July 30th, 2003. The day the course of my life irrevocably changed. The day that I remember every year with trepidation, sorrow, guilt, anger, and gratitude. It made me question everything I believed. It shattered my psyche, shredded my soul.
Quite honestly, I am surprised I survived long enough to make it home. Every day after became harder and harder to bear. The horrific scene that haunted my mind, the smell and taste of blood...
Yet here I am, writing about how that experience and others that followed after changed me. I don't want to remember what I experienced, yet I am afraid to forget.
Change the date and any veteran could have shared this. The scary truth: Every veteran with PTSD I know has an anniversary. A day that makes them pause, unwillingly, and remember horrific experiences. A day they can't reconcile with physically, mentally or spiritually.
I have had many people ask me why I mark this date on the calendar. They don't understand why, when it is so horrific, that I am forced to remember. The answer I give them is always the same - Because I still am unable to accept what happened. That, to me, accepting it would feel like a betrayal of those that died. After almost a decade, I still feel this way. I feel this so strongly that you might call it conviction.
My answer leaves many people shaking their heads in incredulity. They ask me why I punish myself this way. The answer: I don't know. Is it self-imposed punishment for surviving to talk about it when others never had the chance?
I'll make you all a deal. When I figure it out, I will let you know.
Yet another day and more frustration and anger. People have a tendency to try to push the boundaries of what is acceptable and what is not. They just push, push, push...
So I pushed back.
I didn't do anything violent. I didn't verbally abuse anyone. I just let people know, unequivocally, what I expected of them. I think I need to do that more often. Things went very smoothly after.
The real problem: I couldn't let the frustration go. I care too much. It makes me anxious as hell. I have already been down this road. The anxiety and the PTSD continually push me toward the cycle I was in all last year: gear up for work, exhaust myself, come home useless. It pushes and pushes...and shoves.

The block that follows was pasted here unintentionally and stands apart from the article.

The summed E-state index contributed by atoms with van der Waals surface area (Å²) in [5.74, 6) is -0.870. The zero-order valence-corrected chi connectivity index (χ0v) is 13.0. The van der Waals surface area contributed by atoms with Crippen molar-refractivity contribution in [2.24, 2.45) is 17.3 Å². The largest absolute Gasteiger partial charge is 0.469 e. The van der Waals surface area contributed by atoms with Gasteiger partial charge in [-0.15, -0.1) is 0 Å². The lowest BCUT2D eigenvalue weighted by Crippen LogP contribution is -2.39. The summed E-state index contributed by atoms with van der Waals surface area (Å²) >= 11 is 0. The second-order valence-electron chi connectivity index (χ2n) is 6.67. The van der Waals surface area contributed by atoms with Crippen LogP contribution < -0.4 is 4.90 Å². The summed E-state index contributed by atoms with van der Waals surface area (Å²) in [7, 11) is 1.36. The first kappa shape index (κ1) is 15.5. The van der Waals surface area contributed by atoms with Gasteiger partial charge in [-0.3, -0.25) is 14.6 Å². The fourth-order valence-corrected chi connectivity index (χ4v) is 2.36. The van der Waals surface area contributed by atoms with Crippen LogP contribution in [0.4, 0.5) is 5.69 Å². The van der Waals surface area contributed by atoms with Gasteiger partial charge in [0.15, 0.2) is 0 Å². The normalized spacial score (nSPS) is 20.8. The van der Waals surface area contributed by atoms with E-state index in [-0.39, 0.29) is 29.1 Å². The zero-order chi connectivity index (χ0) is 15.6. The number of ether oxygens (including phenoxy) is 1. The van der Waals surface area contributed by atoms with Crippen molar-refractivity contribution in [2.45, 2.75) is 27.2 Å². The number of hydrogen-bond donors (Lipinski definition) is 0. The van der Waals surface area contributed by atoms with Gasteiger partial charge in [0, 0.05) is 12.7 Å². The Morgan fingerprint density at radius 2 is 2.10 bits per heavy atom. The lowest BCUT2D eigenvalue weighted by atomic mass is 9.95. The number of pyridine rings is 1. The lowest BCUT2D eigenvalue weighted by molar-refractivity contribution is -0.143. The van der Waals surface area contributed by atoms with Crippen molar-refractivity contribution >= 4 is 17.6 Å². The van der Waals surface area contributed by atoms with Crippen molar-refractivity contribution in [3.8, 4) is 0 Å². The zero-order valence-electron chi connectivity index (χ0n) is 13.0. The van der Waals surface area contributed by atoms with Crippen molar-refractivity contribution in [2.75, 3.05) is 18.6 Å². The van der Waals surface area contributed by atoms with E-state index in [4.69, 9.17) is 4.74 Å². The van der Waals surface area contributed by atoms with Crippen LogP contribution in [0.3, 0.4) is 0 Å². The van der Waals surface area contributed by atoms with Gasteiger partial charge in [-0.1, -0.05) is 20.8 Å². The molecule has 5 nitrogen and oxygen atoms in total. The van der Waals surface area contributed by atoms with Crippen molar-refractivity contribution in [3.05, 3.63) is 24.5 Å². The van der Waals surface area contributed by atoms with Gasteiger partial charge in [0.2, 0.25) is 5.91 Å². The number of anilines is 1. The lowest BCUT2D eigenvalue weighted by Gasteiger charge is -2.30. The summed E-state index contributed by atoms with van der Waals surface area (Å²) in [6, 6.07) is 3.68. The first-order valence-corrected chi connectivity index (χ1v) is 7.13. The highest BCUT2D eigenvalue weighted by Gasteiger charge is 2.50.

So I push back with all my might.
I will not let this happen again. I will continue to take my medication, I will continue to do things with my family, I will never stop blogging, and I will learn how to cope by attending CPT.
Next week is going to be a rough one for me. It always is. July 30th is the big anniversary. The one that feeds my nightmares the most. I have yet to make it through this without the PTSD shoving me squarely on my ass.
But I will push back. Hard. And maybe this year, I will maintain my balance.
I had to go to work early this morning and I still had last night on my mind. I knew that today was going to be a day I just had to get through. And I did. I had to fight the depression, the lethargy. I knew that the changes that returning to work would bring had the potential to put a serious strain on my coping mechanisms.
I had been hoping to have the time to catch up on all that has changed at work. No such luck. The basic business strategy has changed and it is a challenge to keep everyone on point. I also have the challenge of learning to relate to everyone at work again. While most have forgotten what it is like to have me around, some seem to have forgotten that I was out of work at all. The learning curve has been intense.